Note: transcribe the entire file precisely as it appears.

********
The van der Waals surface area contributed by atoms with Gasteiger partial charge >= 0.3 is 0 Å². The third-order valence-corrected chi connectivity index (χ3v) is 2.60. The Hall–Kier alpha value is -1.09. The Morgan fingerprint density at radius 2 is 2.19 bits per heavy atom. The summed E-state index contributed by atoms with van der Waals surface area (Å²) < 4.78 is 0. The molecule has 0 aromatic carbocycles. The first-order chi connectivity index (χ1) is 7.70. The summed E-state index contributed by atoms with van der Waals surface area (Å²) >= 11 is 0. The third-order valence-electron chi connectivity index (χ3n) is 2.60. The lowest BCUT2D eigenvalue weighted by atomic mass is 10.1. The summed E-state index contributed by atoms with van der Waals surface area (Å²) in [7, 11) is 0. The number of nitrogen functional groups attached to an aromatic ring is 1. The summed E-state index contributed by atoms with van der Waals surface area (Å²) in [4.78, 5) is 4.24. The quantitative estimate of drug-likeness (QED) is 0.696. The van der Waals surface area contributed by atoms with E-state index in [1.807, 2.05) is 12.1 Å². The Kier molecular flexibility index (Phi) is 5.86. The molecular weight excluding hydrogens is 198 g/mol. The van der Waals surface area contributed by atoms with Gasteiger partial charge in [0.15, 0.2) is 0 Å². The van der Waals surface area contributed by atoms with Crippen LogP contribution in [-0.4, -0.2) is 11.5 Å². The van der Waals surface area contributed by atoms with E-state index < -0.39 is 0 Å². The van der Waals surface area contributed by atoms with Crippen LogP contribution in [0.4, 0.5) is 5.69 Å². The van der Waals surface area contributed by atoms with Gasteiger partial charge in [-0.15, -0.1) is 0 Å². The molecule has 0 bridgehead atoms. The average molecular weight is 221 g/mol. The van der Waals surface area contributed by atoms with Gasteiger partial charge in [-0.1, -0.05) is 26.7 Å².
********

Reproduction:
The van der Waals surface area contributed by atoms with Gasteiger partial charge >= 0.3 is 0 Å². The third-order valence-corrected chi connectivity index (χ3v) is 2.60. The Hall–Kier alpha value is -1.09. The Morgan fingerprint density at radius 2 is 2.19 bits per heavy atom. The summed E-state index contributed by atoms with van der Waals surface area (Å²) < 4.78 is 0. The molecule has 0 aromatic carbocycles. The first-order chi connectivity index (χ1) is 7.70. The summed E-state index contributed by atoms with van der Waals surface area (Å²) >= 11 is 0. The third-order valence-electron chi connectivity index (χ3n) is 2.60. The lowest BCUT2D eigenvalue weighted by atomic mass is 10.1. The summed E-state index contributed by atoms with van der Waals surface area (Å²) in [7, 11) is 0. The number of nitrogen functional groups attached to an aromatic ring is 1. The summed E-state index contributed by atoms with van der Waals surface area (Å²) in [4.78, 5) is 4.24. The quantitative estimate of drug-likeness (QED) is 0.696. The van der Waals surface area contributed by atoms with E-state index in [1.807, 2.05) is 12.1 Å². The Kier molecular flexibility index (Phi) is 5.86. The molecular weight excluding hydrogens is 198 g/mol. The van der Waals surface area contributed by atoms with Gasteiger partial charge in [0.15, 0.2) is 0 Å². The van der Waals surface area contributed by atoms with Crippen LogP contribution in [-0.4, -0.2) is 11.5 Å². The van der Waals surface area contributed by atoms with E-state index < -0.39 is 0 Å². The van der Waals surface area contributed by atoms with Crippen LogP contribution in [0.4, 0.5) is 5.69 Å². The van der Waals surface area contributed by atoms with Gasteiger partial charge in [-0.15, -0.1) is 0 Å². The molecule has 0 bridgehead atoms. The average molecular weight is 221 g/mol. The van der Waals surface area contributed by atoms with Gasteiger partial charge in [-0.1, -0.05) is 26.7 Å².